"Creativity is the residue of wasted time" - A. Einstein

Jonathan I Fuller

Offline 69franx

  • Cellarman
  • **
  • Posts: 90
    • View Profile
Re: Steeping grains
« Reply #9 on: October 03, 2013, 11:57:29 AM »
My SOP when I brew extract batches is to add the grain to the kettle before I start heating the water. I pull the bag when the temp gets to 165ish. No need to add any extra time for steeping.
The 4 batches (not many, I know) that I have made so far with steeping and extract all called for adding the grains after the water reaches 150-170, then steep for 30 minutes. Your process seems like a much better choice time wise, as long as i get the desired result. I dont plan on too many more all extract batches, but any time saved watching water get hot is definitely worth the change. Any further thoughts on this, anyone?
Frank Laske
Alpine Brewery(my home)
Fermenting: Nothing, too much(really) beer on hand!
In Bottles: Alpine IPA, Smoked Porter, Evil Twin, John Palmer's Fightin' Urak Hai Barley Wine
In the works: ...what next?

Online morticaixavier

  • Official Poobah of No Life.
  • *
  • Posts: 5656
  • Davis, CA
    • View Profile
    • The Best Artist in the WORLD!!!!!
Re: Steeping grains
« Reply #10 on: October 03, 2013, 12:21:02 PM »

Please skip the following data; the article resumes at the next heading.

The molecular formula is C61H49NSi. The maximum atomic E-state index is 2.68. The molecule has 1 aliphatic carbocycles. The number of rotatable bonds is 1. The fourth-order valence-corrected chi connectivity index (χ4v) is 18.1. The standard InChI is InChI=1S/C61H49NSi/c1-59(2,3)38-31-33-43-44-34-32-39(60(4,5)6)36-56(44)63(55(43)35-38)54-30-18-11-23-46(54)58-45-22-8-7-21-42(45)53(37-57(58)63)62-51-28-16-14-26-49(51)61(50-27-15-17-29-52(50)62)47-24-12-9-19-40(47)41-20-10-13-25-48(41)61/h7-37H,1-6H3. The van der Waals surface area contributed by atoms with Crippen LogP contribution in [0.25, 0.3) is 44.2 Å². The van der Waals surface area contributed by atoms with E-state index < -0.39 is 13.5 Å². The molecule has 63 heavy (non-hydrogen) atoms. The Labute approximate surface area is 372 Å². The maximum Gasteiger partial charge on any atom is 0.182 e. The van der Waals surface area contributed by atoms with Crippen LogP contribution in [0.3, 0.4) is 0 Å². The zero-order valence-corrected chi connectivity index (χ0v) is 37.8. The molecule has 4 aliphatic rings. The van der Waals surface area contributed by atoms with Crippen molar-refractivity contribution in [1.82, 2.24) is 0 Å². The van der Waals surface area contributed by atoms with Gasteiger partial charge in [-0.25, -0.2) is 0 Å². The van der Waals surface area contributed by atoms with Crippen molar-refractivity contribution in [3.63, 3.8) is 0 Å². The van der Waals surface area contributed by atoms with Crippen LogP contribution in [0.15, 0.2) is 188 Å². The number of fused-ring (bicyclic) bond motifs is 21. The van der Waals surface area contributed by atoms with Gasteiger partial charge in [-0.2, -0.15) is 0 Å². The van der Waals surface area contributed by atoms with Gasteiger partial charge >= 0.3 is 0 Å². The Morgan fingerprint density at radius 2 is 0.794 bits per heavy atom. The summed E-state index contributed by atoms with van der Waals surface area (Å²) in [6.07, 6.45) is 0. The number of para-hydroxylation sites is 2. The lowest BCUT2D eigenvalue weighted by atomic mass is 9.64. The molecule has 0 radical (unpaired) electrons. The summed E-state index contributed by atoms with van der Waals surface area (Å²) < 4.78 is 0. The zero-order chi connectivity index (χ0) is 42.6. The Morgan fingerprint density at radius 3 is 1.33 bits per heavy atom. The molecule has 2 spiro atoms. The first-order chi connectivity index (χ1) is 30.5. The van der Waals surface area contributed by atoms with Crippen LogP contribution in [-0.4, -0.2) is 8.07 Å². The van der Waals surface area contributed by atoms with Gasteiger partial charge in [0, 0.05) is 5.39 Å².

My SOP when I brew extract batches is to add the grain to the kettle before I start heating the water. I pull the bag when the temp gets to 165ish. No need to add any extra time for steeping.
The 4 batches (not many, I know) that I have made so far with steeping and extract all called for adding the grains after the water reaches 150-170, then steep for 30 minutes. Your process seems like a much better choice time wise, as long as i get the desired result. I dont plan on too many more all extract batches, but any time saved watching water get hot is definitely worth the change. Any further thoughts on this, anyone?

that should be fine. I never had a problem doing it that way. Just to be clear though we are talking about brews where you get 100% of your sugar from extract and only add grains for color and flavor.
"Creativity is the residue of wasted time" - A. Einstein

Jonathan I Fuller

Offline 69franx

  • Cellarman
  • **
  • Posts: 90
    • View Profile
Re: Steeping grains
« Reply #11 on: October 03, 2013, 01:35:13 PM »
Thanks MorticaiXavier, will be my process for next batch.
Frank
Frank Laske
Alpine Brewery(my home)
Fermenting: Nothing, too much(really) beer on hand!
In Bottles: Alpine IPA, Smoked Porter, Evil Twin, John Palmer's Fightin' Urak Hai Barley Wine
In the works: ...what next?